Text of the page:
Complications of Non-Alcoholic Fatty Liver Disease in Extrahepatic Organs
Department of Gastroenterology, International University of Health and Welfare Atami Hospital, 13-1 Higashikaigancho, Atami-shi, Shizuoka 413-0012, Japan
Department of Gastroenterology and Hepatology, Yokohama City University Graduate School of Medicine, 3-9 Fukuura, Kanazawa-ku, Yokohama 236-0004, Japan
Department of Clinical Laboratory, Yokohama City University Hospital, 3-9 Fukuura, Kanazawa-ku, Yokohama 236-0004, Japan
Author to whom correspondence should be addressed.
Diagnostics 2020, 10(11), 912; https://doi.org/10.3390/diagnostics10110912
Received: 8 October 2020 / Revised: 5 November 2020 / Accepted: 6 November 2020 / Published: 7 November 2020
(This article belongs to the Special Issue Fatty Liver Disease: Diagnostic, Predictive and Prognostic Markers)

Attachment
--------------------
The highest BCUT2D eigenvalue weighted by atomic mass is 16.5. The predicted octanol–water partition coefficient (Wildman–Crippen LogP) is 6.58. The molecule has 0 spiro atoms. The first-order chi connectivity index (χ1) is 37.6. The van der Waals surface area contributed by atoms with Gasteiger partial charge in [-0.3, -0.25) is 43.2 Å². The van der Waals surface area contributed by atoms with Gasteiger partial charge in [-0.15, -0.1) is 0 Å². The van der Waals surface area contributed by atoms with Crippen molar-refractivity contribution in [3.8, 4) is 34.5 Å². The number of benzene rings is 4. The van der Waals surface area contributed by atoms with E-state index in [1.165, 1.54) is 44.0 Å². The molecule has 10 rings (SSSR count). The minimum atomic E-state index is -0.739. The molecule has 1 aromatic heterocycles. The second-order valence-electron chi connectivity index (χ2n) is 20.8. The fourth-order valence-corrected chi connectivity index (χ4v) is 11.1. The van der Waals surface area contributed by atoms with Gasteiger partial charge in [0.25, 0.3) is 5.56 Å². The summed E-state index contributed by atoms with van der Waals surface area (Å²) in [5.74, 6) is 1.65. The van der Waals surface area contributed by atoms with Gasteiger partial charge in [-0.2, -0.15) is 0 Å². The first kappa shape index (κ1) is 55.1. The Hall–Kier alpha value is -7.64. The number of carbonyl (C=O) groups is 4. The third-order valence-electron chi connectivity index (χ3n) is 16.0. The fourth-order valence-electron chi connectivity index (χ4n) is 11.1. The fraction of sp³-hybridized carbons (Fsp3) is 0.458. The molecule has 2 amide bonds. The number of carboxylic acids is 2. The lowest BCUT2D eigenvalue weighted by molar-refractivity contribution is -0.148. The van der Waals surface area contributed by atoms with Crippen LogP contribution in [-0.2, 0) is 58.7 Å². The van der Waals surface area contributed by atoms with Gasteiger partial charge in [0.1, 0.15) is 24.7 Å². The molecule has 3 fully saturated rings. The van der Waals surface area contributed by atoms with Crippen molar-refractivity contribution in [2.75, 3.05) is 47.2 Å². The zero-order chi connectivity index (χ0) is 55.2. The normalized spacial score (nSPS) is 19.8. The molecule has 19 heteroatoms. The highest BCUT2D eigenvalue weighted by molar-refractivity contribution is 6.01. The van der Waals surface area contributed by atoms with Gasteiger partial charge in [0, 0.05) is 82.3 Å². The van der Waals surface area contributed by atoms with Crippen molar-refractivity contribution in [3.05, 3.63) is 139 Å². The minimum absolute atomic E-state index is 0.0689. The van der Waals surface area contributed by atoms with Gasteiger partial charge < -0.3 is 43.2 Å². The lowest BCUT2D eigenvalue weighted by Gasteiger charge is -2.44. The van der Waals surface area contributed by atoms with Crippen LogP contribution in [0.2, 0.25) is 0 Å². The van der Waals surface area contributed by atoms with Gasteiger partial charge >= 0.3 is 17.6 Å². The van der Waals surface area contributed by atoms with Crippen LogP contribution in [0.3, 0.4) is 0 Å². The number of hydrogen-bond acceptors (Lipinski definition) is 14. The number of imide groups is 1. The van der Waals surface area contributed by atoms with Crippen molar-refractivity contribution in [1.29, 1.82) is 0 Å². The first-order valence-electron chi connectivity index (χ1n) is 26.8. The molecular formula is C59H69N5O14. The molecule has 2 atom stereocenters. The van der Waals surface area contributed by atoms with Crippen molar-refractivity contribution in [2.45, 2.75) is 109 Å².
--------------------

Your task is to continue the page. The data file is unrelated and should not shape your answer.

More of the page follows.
Non-alcoholic fatty liver disease (NAFLD) is now recognized as the most common chronic liver disease worldwide, along with the concurrent epidemics of metabolic syndrome and obesity. Patients with NAFLD have increased risks of end-stage liver disease, hepatocellular carcinoma, and liver-related mortality. However, the largest cause of death among patients with NAFLD is cardiovascular disease followed by extrahepatic malignancies, whereas liver-related mortality is only the third cause of death. Extrahepatic complications of NAFLD include chronic kidney disease, extrahepatic malignancies (such as colorectal cancer), psychological dysfunction, gastroesophageal reflux disease, obstructive sleep apnea syndrome, periodontitis, hypothyroidism, growth hormone deficiency, and polycystic ovarian syndrome. The objective of this narrative review was to summarize recent evidences about extrahepatic complications of NAFLD, with focus on the prevalent/incident risk of such diseases in patients with NAFLD. To date, an appropriate screening method for extrahepatic complications has not yet been determined. Collaborative care with respective experts seems to be necessary for patient management because extrahepatic complications can occur across multiple organs. Further studies are needed to reveal risk profiles at baseline and to determine an appropriate screening method for extrahepatic diseases.